The Great White Pelican, a majestic bird with a wingspan that could rival the width of a small car, glides effortlessly over the tranquil waters of the African wetlands. Its pure white plumage glistens in the warm sunlight, as its long, curved beak dips into the murky depths below, emerging with a wriggling fish in its grasp.
This magnificent creature stands tall and proud, with a regal air about it that commands respect from all those who cross its path. Its eyes, a deep, soulful brown, survey the landscape below, searching for its next meal or potential mate.
|1||Common name||Great white pelican|
|2||Scientific name||Pelecanus onocrotalus|
|3||Colour||White with black primary feathers and a yellow-orange bill|
|4||Average length||140-180 cm|
|5||Average height||100-175 cm|
|6||Type of bird||Aquatic|
|7||Found in India in states||Kerala, Tamil Nadu, and Andhra Pradesh|
|8||Habitat||Lakes, rivers, marshes, and coastal areas|
The Great White Pelican is a truly remarkable bird, possessing a number of distinct physical features that set it apart from other species. As its name suggests, this bird is predominantly white, with long, silky feathers that shimmer in the light like freshly fallen snow. Its wings are broad and expansive, measuring up to an impressive 3.6 meters in length, giving it the ability to soar effortlessly over great distances.
Despite its size, the Great White Pelican is surprisingly light on its feet, thanks to its hollow bones and buoyant feathers. It stands tall and proud, with a height that can reach up to 1.6 meters, towering above many of the other birds in its environment. Its long, slender neck is a distinctive feature, allowing it to reach deep into the water to catch fish with its powerful beak.
Speaking of its beak, the Great White Pelican’s is a thing of wonder in and of itself. It’s long and curved, with a distinctive pouch of skin that hangs from the base. This pouch, which is bright pink in color, is used to scoop up water and fish, allowing the pelican to swallow its prey whole.
Habitat and Food
The Great White Pelican is a highly adaptable bird, found in a range of habitats across Africa, Europe, and Asia. They are typically found near large bodies of water such as lakes, rivers, and wetlands, but have also been known to nest on islands and coastal areas. These birds are social creatures, often gathering in large flocks during the breeding season to mate and rear their young.
In terms of their eating habits, the Great White Pelican is a carnivorous bird that primarily feeds on fish, although they will also consume amphibians, crustaceans, and even small birds. Using their long, curved beaks and distinctive pink pouches, they are able to scoop up large quantities of water and fish, swallowing them whole with ease. They are opportunistic feeders and will take advantage of any available food source, including scraps from fishermen and discarded bait.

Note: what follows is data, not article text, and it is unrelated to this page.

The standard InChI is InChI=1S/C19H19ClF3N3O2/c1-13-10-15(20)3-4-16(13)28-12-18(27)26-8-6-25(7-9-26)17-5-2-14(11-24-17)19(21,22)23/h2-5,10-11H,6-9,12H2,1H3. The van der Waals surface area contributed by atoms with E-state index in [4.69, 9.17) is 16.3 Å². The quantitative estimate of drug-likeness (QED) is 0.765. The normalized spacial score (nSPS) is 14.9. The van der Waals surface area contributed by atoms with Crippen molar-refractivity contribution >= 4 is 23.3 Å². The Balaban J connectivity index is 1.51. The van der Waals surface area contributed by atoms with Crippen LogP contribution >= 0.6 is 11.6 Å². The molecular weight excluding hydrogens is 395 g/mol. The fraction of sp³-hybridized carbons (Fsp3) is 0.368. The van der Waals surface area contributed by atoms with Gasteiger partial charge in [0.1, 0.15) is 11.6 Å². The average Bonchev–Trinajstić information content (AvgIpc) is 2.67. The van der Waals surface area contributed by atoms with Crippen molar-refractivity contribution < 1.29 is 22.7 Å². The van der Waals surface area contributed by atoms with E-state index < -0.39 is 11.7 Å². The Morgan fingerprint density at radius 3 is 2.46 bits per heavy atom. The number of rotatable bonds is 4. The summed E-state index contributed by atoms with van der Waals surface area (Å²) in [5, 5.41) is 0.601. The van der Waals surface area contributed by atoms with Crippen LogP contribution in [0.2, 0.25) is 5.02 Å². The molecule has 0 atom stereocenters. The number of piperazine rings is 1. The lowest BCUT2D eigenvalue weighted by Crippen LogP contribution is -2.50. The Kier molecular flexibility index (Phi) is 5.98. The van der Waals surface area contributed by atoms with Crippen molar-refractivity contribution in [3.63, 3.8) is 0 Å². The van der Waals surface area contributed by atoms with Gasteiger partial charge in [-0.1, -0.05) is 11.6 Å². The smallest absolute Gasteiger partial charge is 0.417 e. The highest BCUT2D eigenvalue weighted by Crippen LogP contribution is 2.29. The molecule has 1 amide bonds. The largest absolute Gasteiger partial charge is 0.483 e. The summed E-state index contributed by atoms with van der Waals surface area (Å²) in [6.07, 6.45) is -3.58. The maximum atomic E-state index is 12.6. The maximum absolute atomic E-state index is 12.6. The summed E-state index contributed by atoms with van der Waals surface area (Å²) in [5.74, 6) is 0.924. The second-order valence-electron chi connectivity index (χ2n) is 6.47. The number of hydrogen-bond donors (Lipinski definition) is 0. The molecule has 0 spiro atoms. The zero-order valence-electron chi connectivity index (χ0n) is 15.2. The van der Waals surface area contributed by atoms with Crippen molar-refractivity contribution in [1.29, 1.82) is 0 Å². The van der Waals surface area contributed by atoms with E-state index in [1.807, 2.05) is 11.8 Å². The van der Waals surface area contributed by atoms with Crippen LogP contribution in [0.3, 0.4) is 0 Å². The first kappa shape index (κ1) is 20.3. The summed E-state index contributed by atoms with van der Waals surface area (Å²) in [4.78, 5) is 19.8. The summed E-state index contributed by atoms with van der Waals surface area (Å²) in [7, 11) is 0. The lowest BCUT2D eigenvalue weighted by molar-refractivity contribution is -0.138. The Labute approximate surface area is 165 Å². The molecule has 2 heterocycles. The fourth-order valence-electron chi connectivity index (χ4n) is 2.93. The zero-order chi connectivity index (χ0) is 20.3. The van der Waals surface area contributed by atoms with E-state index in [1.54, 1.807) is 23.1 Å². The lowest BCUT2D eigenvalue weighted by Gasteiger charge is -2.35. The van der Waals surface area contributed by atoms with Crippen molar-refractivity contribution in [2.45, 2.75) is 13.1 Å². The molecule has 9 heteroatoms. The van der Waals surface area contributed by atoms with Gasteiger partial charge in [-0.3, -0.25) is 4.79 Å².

Nesting and Nurturing
The Great White Pelican is a colonial bird that breeds in large groups, typically on isolated islands or along the shores of freshwater lakes and wetlands. During the breeding season, pairs of pelicans will work together to build a large nest out of sticks, reeds, and other materials, which is often located on the ground or in trees.
The Great White Pelican usually lays two to three eggs in each clutch, which are incubated by both parents over a period of about a month. The eggs are large and oval-shaped, measuring around 100 millimeters in length and 70 millimeters in width. The color of the eggs can vary, but they are typically pale blue or white with a rough surface texture.
After the eggs hatch, both parents take turns caring for the chicks, regurgitating partially digested fish into their mouths. The chicks are born with a thin layer of white down and have a distinctive pinkish-gray bill. Over time, they will develop more feathers and their bills will turn a deep shade of orange.
The baby pelicans are highly dependent on their parents for food and protection, staying close to the nest for the first few weeks of their lives. As they grow stronger and more independent, they will begin to venture further away from the nest and explore their surroundings. The parents will continue to care for their young for several months, until they are fully grown and able to fend for themselves.
The Great White Pelican is listed as a species of “Least Concern” on the IUCN Red List of Threatened Species. This means that, according to current knowledge, the population of Great White Pelicans is stable and not at risk of significant decline in the near future.
However, there are local threats to the species, such as habitat loss and degradation, hunting, and disturbance at breeding colonies. In some areas, pollution and human disturbance have also affected the availability of fish, which is the primary food source for these birds. Additionally, climate change and the resulting changes in water levels and temperatures may also impact the species in the long term.